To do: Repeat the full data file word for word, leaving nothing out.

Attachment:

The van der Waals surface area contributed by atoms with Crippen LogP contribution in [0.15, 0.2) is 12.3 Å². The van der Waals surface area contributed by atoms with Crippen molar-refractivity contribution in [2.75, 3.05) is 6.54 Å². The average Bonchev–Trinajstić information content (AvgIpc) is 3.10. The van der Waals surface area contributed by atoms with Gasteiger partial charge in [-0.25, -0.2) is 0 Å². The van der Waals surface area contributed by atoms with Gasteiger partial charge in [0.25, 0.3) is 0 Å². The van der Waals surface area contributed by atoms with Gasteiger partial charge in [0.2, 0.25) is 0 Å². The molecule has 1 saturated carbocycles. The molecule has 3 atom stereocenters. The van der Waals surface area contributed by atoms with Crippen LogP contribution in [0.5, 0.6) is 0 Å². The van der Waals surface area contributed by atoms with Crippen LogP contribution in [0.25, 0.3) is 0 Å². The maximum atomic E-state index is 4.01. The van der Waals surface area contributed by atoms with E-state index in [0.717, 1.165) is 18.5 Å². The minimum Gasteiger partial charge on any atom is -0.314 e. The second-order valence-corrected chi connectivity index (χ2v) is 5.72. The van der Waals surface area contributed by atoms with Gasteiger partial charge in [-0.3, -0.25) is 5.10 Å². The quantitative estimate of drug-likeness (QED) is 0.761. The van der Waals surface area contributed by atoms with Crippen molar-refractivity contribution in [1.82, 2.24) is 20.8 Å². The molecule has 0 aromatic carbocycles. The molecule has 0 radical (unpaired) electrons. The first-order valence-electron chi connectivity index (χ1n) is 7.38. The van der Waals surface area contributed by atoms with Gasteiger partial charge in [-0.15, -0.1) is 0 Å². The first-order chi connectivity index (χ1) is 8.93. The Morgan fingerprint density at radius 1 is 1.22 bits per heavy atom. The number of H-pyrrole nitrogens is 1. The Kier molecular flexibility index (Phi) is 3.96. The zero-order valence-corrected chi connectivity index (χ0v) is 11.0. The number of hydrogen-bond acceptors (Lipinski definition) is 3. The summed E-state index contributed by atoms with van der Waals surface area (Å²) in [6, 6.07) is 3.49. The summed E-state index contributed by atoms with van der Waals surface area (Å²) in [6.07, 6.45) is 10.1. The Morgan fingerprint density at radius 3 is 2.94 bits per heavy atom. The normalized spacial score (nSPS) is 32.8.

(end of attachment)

The van der Waals surface area contributed by atoms with Crippen LogP contribution in [0.15, 0.2) is 12.3 Å². The van der Waals surface area contributed by atoms with Crippen molar-refractivity contribution in [2.75, 3.05) is 6.54 Å². The average Bonchev–Trinajstić information content (AvgIpc) is 3.10. The van der Waals surface area contributed by atoms with Gasteiger partial charge in [-0.25, -0.2) is 0 Å². The van der Waals surface area contributed by atoms with Gasteiger partial charge in [0.25, 0.3) is 0 Å². The van der Waals surface area contributed by atoms with Gasteiger partial charge in [0.2, 0.25) is 0 Å². The molecule has 1 saturated carbocycles. The molecule has 3 atom stereocenters. The van der Waals surface area contributed by atoms with Crippen LogP contribution in [0.5, 0.6) is 0 Å². The van der Waals surface area contributed by atoms with Crippen LogP contribution in [0.25, 0.3) is 0 Å². The maximum atomic E-state index is 4.01. The van der Waals surface area contributed by atoms with E-state index in [0.717, 1.165) is 18.5 Å². The minimum Gasteiger partial charge on any atom is -0.314 e. The second-order valence-corrected chi connectivity index (χ2v) is 5.72. The van der Waals surface area contributed by atoms with Gasteiger partial charge in [-0.3, -0.25) is 5.10 Å². The quantitative estimate of drug-likeness (QED) is 0.761. The van der Waals surface area contributed by atoms with Crippen molar-refractivity contribution in [1.82, 2.24) is 20.8 Å². The molecule has 0 aromatic carbocycles. The molecule has 0 radical (unpaired) electrons. The first-order valence-electron chi connectivity index (χ1n) is 7.38. The van der Waals surface area contributed by atoms with Gasteiger partial charge in [-0.15, -0.1) is 0 Å². The first-order chi connectivity index (χ1) is 8.93. The Morgan fingerprint density at radius 1 is 1.22 bits per heavy atom. The number of H-pyrrole nitrogens is 1. The Kier molecular flexibility index (Phi) is 3.96. The zero-order valence-corrected chi connectivity index (χ0v) is 11.0. The number of hydrogen-bond acceptors (Lipinski definition) is 3. The summed E-state index contributed by atoms with van der Waals surface area (Å²) in [6, 6.07) is 3.49. The summed E-state index contributed by atoms with van der Waals surface area (Å²) in [6.07, 6.45) is 10.1. The Morgan fingerprint density at radius 3 is 2.94 bits per heavy atom. The normalized spacial score (nSPS) is 32.8.